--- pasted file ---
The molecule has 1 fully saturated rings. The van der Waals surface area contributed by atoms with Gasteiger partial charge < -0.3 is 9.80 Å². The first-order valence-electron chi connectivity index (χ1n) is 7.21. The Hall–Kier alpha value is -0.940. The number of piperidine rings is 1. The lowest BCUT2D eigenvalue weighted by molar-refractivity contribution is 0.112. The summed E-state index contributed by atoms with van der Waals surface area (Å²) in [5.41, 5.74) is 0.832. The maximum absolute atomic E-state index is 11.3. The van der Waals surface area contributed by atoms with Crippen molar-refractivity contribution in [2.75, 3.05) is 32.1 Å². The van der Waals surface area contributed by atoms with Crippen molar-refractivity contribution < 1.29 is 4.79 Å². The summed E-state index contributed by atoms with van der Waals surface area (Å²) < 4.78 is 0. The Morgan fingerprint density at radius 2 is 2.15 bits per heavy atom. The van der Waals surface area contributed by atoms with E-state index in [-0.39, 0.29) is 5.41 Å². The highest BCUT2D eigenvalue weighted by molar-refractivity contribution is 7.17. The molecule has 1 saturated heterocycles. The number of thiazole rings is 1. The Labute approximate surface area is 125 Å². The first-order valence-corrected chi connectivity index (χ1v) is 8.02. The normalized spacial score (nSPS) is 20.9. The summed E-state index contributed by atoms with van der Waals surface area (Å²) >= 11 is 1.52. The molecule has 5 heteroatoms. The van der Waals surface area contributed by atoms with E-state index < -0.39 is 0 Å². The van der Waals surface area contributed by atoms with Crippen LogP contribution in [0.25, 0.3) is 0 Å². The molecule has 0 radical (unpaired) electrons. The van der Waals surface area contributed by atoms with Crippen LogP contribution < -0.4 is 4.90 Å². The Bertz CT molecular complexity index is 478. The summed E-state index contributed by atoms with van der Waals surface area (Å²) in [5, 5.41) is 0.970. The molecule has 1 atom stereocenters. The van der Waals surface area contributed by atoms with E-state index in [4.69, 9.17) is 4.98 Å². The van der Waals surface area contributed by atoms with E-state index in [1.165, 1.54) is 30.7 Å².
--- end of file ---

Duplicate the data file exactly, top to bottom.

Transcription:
The molecule has 1 fully saturated rings. The van der Waals surface area contributed by atoms with Gasteiger partial charge < -0.3 is 9.80 Å². The first-order valence-electron chi connectivity index (χ1n) is 7.21. The Hall–Kier alpha value is -0.940. The number of piperidine rings is 1. The lowest BCUT2D eigenvalue weighted by molar-refractivity contribution is 0.112. The summed E-state index contributed by atoms with van der Waals surface area (Å²) in [5.41, 5.74) is 0.832. The maximum absolute atomic E-state index is 11.3. The van der Waals surface area contributed by atoms with Crippen molar-refractivity contribution in [2.75, 3.05) is 32.1 Å². The van der Waals surface area contributed by atoms with Crippen molar-refractivity contribution < 1.29 is 4.79 Å². The summed E-state index contributed by atoms with van der Waals surface area (Å²) < 4.78 is 0. The Morgan fingerprint density at radius 2 is 2.15 bits per heavy atom. The van der Waals surface area contributed by atoms with E-state index in [-0.39, 0.29) is 5.41 Å². The highest BCUT2D eigenvalue weighted by molar-refractivity contribution is 7.17. The molecule has 1 saturated heterocycles. The number of thiazole rings is 1. The Labute approximate surface area is 125 Å². The first-order valence-corrected chi connectivity index (χ1v) is 8.02. The normalized spacial score (nSPS) is 20.9. The summed E-state index contributed by atoms with van der Waals surface area (Å²) >= 11 is 1.52. The molecule has 5 heteroatoms. The van der Waals surface area contributed by atoms with E-state index < -0.39 is 0 Å². The van der Waals surface area contributed by atoms with Crippen LogP contribution in [0.25, 0.3) is 0 Å². The molecule has 0 radical (unpaired) electrons. The van der Waals surface area contributed by atoms with Crippen LogP contribution < -0.4 is 4.90 Å². The Bertz CT molecular complexity index is 478. The summed E-state index contributed by atoms with van der Waals surface area (Å²) in [5, 5.41) is 0.970. The molecule has 1 atom stereocenters. The van der Waals surface area contributed by atoms with E-state index in [4.69, 9.17) is 4.98 Å². The van der Waals surface area contributed by atoms with E-state index in [1.165, 1.54) is 30.7 Å².